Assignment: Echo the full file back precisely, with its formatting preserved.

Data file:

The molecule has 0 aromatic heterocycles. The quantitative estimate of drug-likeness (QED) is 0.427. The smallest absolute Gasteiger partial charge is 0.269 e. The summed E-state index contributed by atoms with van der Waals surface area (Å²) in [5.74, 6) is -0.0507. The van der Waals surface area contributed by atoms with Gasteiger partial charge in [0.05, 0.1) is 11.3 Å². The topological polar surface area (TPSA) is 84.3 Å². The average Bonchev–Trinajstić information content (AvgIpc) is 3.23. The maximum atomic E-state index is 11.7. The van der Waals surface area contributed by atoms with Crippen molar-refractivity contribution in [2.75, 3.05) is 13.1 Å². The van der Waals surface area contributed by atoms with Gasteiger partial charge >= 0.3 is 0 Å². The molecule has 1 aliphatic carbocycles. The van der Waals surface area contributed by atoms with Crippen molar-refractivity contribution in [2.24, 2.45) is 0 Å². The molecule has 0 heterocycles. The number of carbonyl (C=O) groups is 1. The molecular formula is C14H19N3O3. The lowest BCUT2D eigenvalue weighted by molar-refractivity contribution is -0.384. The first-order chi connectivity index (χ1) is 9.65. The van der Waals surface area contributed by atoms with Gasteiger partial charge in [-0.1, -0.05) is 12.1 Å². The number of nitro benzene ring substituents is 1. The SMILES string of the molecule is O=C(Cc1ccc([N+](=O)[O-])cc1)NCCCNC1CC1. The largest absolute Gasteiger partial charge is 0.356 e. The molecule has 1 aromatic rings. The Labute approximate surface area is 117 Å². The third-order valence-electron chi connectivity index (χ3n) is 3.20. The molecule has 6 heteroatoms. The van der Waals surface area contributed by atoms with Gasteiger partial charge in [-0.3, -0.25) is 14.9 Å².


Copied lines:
The molecule has 0 aromatic heterocycles. The quantitative estimate of drug-likeness (QED) is 0.427. The smallest absolute Gasteiger partial charge is 0.269 e. The summed E-state index contributed by atoms with van der Waals surface area (Å²) in [5.74, 6) is -0.0507. The van der Waals surface area contributed by atoms with Gasteiger partial charge in [0.05, 0.1) is 11.3 Å². The topological polar surface area (TPSA) is 84.3 Å². The average Bonchev–Trinajstić information content (AvgIpc) is 3.23. The maximum atomic E-state index is 11.7. The van der Waals surface area contributed by atoms with Crippen molar-refractivity contribution in [2.75, 3.05) is 13.1 Å². The van der Waals surface area contributed by atoms with Gasteiger partial charge >= 0.3 is 0 Å². The molecule has 1 aliphatic carbocycles. The van der Waals surface area contributed by atoms with Crippen molar-refractivity contribution in [2.24, 2.45) is 0 Å². The molecule has 0 heterocycles. The number of carbonyl (C=O) groups is 1. The molecular formula is C14H19N3O3. The lowest BCUT2D eigenvalue weighted by molar-refractivity contribution is -0.384. The first-order chi connectivity index (χ1) is 9.65. The van der Waals surface area contributed by atoms with Gasteiger partial charge in [-0.1, -0.05) is 12.1 Å². The number of nitro benzene ring substituents is 1. The SMILES string of the molecule is O=C(Cc1ccc([N+](=O)[O-])cc1)NCCCNC1CC1. The largest absolute Gasteiger partial charge is 0.356 e. The molecule has 1 aromatic rings. The Labute approximate surface area is 117 Å². The third-order valence-electron chi connectivity index (χ3n) is 3.20. The molecule has 6 heteroatoms. The van der Waals surface area contributed by atoms with Gasteiger partial charge in [-0.3, -0.25) is 14.9 Å².